Lymphatic filariasis: a method to identify subclinical lower limb Ccange in PNG adolescents

Gordon, Susan, Melrose, Wayne, Warner, Jeffrey, Buttner, Petra, and Ward, Leigh (2011) Lymphatic filariasis: a method to identify subclinical lower limb Ccange in PNG adolescents. PLoS Neglected Tropical Diseases, 5 (7). pp. 1-8.

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Abstract

Lymphedema related to lymphatic filariasis (LF) is a disabling condition that commonly manifests in adolescence. Fifty-three adolescents, 25 LF infected and 28 LF non-infected, in age and sex-matched groups, using the Binax ICT rapid card test for filarial antigen were recruited to the study. None of the participants had overt signs of lymphedema. Lymphedema assessment measures were used to assess lower limb tissue compressibility (tonometry), limb circumference (tape measure), intra- and extra-cellular fluid distribution (bioimpedance) and joint range of motion (goniometry). The mean tonometric measurements from the left, right, and dominant posterior thighs were significantly larger in participants with LF compared to participants who had tested negative for LF (p = 0.005, p = 0.004, and p = 0.003, respectively) indicating increased tissue compressibility in those adolescents with LF. ROC curve analysis to define optimal cut-off of the tonometry measurements indicated that at 3.5, sensitivity of this potential screening test is 100% (95%-CI = 86.3%, 100%) and specificity is 21.4% (95%-CI = 8.3%, 41.0%). It is proposed that this cut-off can be used to indicate tissue change characteristic of LF in an at-risk population of PNG adolescents. Further longitudinal research is required to establish if all those with tissue change subsequently develop lymphedema. However, thigh tonometry to identify early tissue change in LF positive adolescents may enable early intervention to minimize progression of lymphedema and prioritization of limited resources to those at greatest risk of developing lifetime morbidity.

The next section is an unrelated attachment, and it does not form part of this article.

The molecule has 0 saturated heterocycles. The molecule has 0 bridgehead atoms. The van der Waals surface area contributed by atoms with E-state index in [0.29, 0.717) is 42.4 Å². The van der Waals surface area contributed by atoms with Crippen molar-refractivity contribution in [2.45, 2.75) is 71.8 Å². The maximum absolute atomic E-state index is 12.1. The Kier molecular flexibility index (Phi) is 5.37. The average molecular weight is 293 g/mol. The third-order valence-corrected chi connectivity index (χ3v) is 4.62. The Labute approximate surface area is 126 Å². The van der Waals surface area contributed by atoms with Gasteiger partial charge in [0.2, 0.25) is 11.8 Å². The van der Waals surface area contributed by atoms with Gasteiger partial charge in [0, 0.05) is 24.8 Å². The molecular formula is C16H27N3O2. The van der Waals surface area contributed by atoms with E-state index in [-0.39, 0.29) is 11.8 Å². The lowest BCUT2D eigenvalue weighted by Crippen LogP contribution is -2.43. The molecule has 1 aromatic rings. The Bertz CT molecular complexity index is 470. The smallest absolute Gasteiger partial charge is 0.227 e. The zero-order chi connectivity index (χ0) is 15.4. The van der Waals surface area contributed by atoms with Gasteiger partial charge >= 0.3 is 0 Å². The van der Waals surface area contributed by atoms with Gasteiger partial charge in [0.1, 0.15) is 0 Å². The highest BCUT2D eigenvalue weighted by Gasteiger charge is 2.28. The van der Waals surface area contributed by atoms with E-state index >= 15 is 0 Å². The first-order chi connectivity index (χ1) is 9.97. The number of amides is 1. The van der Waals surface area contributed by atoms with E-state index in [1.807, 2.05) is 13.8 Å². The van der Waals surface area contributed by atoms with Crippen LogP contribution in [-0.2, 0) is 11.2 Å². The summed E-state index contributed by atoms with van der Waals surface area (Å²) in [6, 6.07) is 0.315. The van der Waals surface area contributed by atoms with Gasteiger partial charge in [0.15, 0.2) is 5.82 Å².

Item ID: 17714
Item Type: Article (Refereed Research - C1)
Additional Information:

© 2011 Gordon et al. This is an open-access article distributed under the terms of the Creative Commons Attribution License, which permits unrestricted use, distribution, and reproduction in any medium, provided the original author and source are credited.

ISSN: 1935-2735
Date Deposited: 22 Aug 2011 22:54
FoR Codes: 11 MEDICAL AND HEALTH SCIENCES > 1108 Medical Microbiology > 110803 Medical Parasitology @ 20%
11 MEDICAL AND HEALTH SCIENCES > 1103 Clinical Sciences > 110399 Clinical Sciences not elsewhere classified @ 80%
SEO Codes: 86 MANUFACTURING > 8608 Human Pharmaceutical Products > 860803 Human Pharmaceutical Treatments (e.g. Antibiotics) @ 100%
Citation Count from Web of Science Web of Science 2
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